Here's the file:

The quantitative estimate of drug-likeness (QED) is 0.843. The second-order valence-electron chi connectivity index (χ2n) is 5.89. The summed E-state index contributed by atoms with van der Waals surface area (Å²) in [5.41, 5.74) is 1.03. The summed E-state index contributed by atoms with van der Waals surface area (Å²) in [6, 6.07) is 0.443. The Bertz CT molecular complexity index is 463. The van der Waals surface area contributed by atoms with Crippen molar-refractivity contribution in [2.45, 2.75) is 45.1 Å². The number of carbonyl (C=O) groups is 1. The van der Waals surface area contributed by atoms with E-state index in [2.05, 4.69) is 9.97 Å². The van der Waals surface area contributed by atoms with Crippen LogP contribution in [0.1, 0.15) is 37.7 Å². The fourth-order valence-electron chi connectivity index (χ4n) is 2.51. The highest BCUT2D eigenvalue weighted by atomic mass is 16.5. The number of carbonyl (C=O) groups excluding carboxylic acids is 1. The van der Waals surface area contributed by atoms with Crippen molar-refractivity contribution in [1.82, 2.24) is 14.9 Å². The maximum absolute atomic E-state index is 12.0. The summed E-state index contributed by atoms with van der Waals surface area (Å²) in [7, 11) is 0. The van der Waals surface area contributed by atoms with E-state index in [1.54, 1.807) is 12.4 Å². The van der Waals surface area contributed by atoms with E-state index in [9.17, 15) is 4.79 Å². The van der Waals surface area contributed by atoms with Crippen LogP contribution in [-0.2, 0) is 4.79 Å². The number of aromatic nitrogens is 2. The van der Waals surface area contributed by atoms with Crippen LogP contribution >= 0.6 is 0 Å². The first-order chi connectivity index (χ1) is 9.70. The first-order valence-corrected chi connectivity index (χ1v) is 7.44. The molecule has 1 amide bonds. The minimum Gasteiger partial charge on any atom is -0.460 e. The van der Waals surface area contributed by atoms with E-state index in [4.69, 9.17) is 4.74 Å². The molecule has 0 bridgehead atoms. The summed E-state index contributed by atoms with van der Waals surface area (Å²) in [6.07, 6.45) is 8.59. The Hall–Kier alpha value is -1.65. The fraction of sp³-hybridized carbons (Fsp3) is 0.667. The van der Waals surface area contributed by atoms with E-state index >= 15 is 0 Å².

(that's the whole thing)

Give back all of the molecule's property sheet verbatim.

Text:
The quantitative estimate of drug-likeness (QED) is 0.843. The second-order valence-electron chi connectivity index (χ2n) is 5.89. The summed E-state index contributed by atoms with van der Waals surface area (Å²) in [5.41, 5.74) is 1.03. The summed E-state index contributed by atoms with van der Waals surface area (Å²) in [6, 6.07) is 0.443. The Bertz CT molecular complexity index is 463. The van der Waals surface area contributed by atoms with Crippen molar-refractivity contribution in [2.45, 2.75) is 45.1 Å². The number of carbonyl (C=O) groups is 1. The van der Waals surface area contributed by atoms with E-state index in [2.05, 4.69) is 9.97 Å². The van der Waals surface area contributed by atoms with Crippen LogP contribution in [0.1, 0.15) is 37.7 Å². The fourth-order valence-electron chi connectivity index (χ4n) is 2.51. The highest BCUT2D eigenvalue weighted by atomic mass is 16.5. The number of carbonyl (C=O) groups excluding carboxylic acids is 1. The van der Waals surface area contributed by atoms with Crippen molar-refractivity contribution in [1.82, 2.24) is 14.9 Å². The maximum absolute atomic E-state index is 12.0. The summed E-state index contributed by atoms with van der Waals surface area (Å²) in [7, 11) is 0. The van der Waals surface area contributed by atoms with E-state index in [1.54, 1.807) is 12.4 Å². The van der Waals surface area contributed by atoms with E-state index in [9.17, 15) is 4.79 Å². The van der Waals surface area contributed by atoms with Crippen LogP contribution in [-0.2, 0) is 4.79 Å². The number of aromatic nitrogens is 2. The van der Waals surface area contributed by atoms with Crippen LogP contribution >= 0.6 is 0 Å². The first-order chi connectivity index (χ1) is 9.70. The first-order valence-corrected chi connectivity index (χ1v) is 7.44. The molecule has 1 amide bonds. The minimum Gasteiger partial charge on any atom is -0.460 e. The van der Waals surface area contributed by atoms with E-state index in [4.69, 9.17) is 4.74 Å². The molecule has 0 bridgehead atoms. The summed E-state index contributed by atoms with van der Waals surface area (Å²) in [6.07, 6.45) is 8.59. The Hall–Kier alpha value is -1.65. The fraction of sp³-hybridized carbons (Fsp3) is 0.667. The van der Waals surface area contributed by atoms with E-state index >= 15 is 0 Å².